Adaptation to climate change effects and competition between ports: Invest now or later?
Laingo M. Randrianarisoa and
Transportation Research Part B: Methodological, 2019, vol. 123, issue C, 279-322
We investigate the size and timing of investment in adaptation to climate change effects for ports, when efficiency of investment is uncertain and the market is competitive. We develop a two-period real options game model with two “landlord” ports, each consisting of a port authority (PA) and a downstream terminal operator company (TOC). The two PAs compete with each other at the upstream level, and the two TOCs downstream. The model assumes an accumulation of information about the adaptation projects over time, allowing decision-makers to improve the investment efficiency. The results show that the optimal timing of investment is significantly influenced by the disaster occurrence probability, the potential information gain over time and the level of competition. When competition is intensified, it is optimal for ports to invest earlier than later. However, immediate investments are less preferred when competition is weak, even lesser in the presence of information accumulation. Waiting until the next period to invest is also a better option if the disaster occurrence probability is low or if the shippers’ expected disaster losses are negligible. Moreover, information accumulation reduces the ports’ investment size, while improving the discounted welfare associated with late investments. These results hold for both the private and public ports and for simultaneous investments by the PAs. In most cases, social welfare is much higher with immediate investments, mainly because of the associated positive spillover effects on the surrounding areas and other sectors of economy. The implications of the assumption of Knightian uncertainty for the disaster occurrence probability are discussed.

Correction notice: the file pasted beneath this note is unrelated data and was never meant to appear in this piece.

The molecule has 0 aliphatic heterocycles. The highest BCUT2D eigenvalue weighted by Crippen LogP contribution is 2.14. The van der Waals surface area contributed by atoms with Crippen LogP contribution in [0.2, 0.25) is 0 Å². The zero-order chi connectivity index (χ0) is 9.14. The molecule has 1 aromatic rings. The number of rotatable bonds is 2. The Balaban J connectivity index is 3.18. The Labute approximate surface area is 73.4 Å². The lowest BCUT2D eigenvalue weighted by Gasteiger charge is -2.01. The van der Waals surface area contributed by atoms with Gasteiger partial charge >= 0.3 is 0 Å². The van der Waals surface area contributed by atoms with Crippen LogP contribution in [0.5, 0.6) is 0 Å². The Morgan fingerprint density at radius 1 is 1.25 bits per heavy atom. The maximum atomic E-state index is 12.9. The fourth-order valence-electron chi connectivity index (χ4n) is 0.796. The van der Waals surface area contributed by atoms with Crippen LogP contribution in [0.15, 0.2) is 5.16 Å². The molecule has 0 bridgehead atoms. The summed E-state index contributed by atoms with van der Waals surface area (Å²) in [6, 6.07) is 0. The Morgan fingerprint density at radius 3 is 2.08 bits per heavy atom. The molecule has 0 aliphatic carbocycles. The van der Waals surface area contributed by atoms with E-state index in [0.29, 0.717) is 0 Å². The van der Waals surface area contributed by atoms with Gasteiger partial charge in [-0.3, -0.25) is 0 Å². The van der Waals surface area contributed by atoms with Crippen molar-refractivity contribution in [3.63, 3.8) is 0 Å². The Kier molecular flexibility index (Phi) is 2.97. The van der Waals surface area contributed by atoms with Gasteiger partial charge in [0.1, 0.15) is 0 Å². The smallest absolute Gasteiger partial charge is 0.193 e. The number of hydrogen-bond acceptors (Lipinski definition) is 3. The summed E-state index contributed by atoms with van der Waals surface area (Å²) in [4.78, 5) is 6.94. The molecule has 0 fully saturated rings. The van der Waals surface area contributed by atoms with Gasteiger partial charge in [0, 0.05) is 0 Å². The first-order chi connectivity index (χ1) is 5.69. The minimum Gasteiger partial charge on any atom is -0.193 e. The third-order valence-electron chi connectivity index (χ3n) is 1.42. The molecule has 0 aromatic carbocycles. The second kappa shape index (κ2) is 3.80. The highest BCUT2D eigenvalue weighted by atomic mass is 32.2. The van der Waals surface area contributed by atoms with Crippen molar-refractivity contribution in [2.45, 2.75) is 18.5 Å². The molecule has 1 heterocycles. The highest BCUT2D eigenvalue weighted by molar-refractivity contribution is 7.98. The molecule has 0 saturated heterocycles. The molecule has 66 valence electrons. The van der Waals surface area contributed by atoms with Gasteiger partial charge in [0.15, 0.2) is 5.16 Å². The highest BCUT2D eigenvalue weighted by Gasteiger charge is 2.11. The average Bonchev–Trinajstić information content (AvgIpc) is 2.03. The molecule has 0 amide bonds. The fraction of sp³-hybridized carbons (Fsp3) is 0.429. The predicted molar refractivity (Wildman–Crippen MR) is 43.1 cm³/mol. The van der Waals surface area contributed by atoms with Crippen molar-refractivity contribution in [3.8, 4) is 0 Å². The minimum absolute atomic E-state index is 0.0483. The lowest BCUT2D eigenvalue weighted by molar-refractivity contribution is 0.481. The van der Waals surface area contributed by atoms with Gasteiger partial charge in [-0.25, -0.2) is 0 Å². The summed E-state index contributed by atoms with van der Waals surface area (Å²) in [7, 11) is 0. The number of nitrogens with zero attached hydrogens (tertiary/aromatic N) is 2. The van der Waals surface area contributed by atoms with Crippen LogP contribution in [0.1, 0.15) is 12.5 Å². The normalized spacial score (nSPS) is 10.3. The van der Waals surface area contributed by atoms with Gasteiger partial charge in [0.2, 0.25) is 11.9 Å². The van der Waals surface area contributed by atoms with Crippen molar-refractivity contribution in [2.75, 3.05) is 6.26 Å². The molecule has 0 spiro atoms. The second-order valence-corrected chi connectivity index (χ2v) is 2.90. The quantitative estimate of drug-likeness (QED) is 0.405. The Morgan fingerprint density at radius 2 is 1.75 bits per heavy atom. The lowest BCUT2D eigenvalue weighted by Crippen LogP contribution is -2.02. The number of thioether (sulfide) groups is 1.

Keywords: Adaptation investment; Climate change effects; Extreme weather and natural disasters; Investment timing; Knightian uncertainty; Port competition; Real options game model; Transportation facilities (search for similar items in EconPapers)
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